Sunday, May 27, 2012

Eight Experiences Every User Enjoys

Users primarily remember how products make them feel. As you're building your application, service, or website, try to evoke these emotions and users will be more likely to return.
  1. Immediacy - Speed is addictive because speed is power. Remember how powerful you felt when you first used Google in 2000? 
  2. Looking at Faces - Humans are highly evolved to analyze faces and like doing it.
  3. Learning - The feeling you get when you're watching a great TED talk. Easily digestible, well paced, clear insights. The majority of media and blogs cater to this emotion: Think about how coming back to TechCrunch each day makes you feel like you just got another piece of candy.
  4. Showing Off - The sense of pride you feel when you post your run to Nike+, get a "Player" badge on Foursquare, or post good looking party pictures to Facebook.
  5. Influence - You got retweeted, or your post gets reshared on Facebook. Your expertise was appreciated. Klout, your follower count, and Coderwall all cater to this.
  6. Simplicity, clarity, efficiency, safety - All of these are correlated sensations. Everyone loves a product with these properties. Yet this is pretty hard to hit, especially in older products that have gone through more development cycles and have become more complex.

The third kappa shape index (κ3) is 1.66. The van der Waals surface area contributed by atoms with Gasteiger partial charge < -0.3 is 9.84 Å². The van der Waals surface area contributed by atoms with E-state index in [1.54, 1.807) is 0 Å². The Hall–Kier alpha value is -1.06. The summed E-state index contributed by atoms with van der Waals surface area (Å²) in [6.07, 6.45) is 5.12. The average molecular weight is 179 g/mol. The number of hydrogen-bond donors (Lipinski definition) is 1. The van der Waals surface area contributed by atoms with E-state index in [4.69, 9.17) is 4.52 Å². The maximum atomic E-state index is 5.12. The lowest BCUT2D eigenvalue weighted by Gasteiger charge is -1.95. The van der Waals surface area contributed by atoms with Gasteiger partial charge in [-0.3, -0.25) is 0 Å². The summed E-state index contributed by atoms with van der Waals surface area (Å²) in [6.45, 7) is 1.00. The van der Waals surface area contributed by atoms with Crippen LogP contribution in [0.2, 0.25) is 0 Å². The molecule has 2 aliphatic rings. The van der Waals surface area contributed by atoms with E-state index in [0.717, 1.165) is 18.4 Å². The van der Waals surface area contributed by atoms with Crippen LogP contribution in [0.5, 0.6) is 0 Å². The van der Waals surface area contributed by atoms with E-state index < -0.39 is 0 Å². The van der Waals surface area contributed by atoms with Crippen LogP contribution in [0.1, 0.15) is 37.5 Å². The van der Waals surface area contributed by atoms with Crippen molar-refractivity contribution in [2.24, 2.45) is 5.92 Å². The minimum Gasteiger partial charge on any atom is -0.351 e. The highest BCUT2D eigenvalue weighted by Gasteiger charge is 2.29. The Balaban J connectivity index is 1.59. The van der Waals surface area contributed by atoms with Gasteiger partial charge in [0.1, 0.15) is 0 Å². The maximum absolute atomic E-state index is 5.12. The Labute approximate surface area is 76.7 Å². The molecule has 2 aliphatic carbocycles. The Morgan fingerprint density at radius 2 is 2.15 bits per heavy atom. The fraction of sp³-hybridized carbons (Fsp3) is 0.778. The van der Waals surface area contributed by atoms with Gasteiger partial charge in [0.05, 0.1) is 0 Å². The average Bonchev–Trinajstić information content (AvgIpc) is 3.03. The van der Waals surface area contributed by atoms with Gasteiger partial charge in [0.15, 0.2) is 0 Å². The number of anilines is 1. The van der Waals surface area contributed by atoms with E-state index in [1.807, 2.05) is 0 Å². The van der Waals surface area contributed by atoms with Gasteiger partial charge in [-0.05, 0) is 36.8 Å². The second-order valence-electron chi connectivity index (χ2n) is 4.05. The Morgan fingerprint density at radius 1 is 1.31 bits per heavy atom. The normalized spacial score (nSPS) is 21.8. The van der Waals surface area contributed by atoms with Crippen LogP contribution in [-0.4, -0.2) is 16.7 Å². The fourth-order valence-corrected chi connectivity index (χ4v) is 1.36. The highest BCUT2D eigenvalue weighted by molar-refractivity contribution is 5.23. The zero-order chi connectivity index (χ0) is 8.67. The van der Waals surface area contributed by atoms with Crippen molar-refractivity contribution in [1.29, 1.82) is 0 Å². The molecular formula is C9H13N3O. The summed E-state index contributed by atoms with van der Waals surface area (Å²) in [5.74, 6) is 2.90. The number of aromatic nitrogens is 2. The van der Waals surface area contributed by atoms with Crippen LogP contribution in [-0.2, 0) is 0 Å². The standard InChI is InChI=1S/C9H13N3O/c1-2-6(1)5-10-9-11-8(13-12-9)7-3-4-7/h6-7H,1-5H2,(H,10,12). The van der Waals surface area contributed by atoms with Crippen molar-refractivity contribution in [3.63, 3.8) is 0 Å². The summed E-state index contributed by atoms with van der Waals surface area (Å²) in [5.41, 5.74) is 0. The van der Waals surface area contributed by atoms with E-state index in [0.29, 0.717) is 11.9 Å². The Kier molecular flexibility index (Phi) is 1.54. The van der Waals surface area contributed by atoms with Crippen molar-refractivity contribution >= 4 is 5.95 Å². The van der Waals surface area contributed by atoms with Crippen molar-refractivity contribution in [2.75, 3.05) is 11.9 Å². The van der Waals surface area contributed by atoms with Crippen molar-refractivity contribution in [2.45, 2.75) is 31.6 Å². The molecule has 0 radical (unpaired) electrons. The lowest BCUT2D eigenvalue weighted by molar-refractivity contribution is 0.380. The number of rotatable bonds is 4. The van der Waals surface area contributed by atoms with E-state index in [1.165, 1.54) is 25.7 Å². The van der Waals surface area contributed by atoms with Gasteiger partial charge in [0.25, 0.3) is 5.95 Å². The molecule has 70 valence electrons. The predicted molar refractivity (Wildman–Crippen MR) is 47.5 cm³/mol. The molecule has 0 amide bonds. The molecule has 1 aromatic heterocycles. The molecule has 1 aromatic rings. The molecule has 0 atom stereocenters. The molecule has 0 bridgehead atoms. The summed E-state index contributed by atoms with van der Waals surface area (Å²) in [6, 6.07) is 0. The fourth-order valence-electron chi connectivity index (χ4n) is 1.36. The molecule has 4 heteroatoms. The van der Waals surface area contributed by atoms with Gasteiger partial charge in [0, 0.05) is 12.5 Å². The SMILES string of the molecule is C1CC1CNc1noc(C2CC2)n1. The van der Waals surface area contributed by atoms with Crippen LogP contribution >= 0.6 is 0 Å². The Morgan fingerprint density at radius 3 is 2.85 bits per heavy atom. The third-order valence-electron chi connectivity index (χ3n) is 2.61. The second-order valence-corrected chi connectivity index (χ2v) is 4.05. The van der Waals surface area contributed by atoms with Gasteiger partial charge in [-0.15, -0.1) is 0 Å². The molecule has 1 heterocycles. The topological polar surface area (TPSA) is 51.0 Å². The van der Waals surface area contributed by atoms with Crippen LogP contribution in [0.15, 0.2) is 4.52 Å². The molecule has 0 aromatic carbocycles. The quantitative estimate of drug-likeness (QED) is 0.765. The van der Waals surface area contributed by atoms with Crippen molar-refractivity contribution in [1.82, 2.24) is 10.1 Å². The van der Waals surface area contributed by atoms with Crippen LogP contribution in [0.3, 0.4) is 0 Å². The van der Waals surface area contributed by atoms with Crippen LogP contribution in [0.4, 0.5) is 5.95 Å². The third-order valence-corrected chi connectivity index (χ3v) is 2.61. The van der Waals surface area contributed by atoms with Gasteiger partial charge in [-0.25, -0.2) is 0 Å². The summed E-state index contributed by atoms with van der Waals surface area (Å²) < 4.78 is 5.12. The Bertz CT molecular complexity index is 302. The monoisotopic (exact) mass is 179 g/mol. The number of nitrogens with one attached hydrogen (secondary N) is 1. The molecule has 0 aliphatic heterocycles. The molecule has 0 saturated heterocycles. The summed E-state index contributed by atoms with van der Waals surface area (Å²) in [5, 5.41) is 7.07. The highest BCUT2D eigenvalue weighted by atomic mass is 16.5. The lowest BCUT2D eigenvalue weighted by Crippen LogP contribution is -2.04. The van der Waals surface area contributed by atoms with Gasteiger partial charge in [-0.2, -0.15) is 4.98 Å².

7. Controversy - Humans love drama. Think Huffington Post - huge headlines mixed with animosity attracts attention.
  8. Checking Items off a list - Few things are as stressful as an unread email counter or a todo list with unchecked items. Checking them gives you a sense of accomplishment.

4 comments:

David Bieber said...

How about control or choice? I think those rank well above looking at faces. And it's also important to distinguish between new faces and familiar faces.

midunsuhari said...

hello,,

notmuchgeek said...

The first point is a bit overstated, I'm not sure I was any more especially impressed with Google over other search engines (I used Teoma) until about 2005.

Surely a more useful term, which might encompass a few of these points above, would simply be utility?

Anonymous said...

these aren't emotions...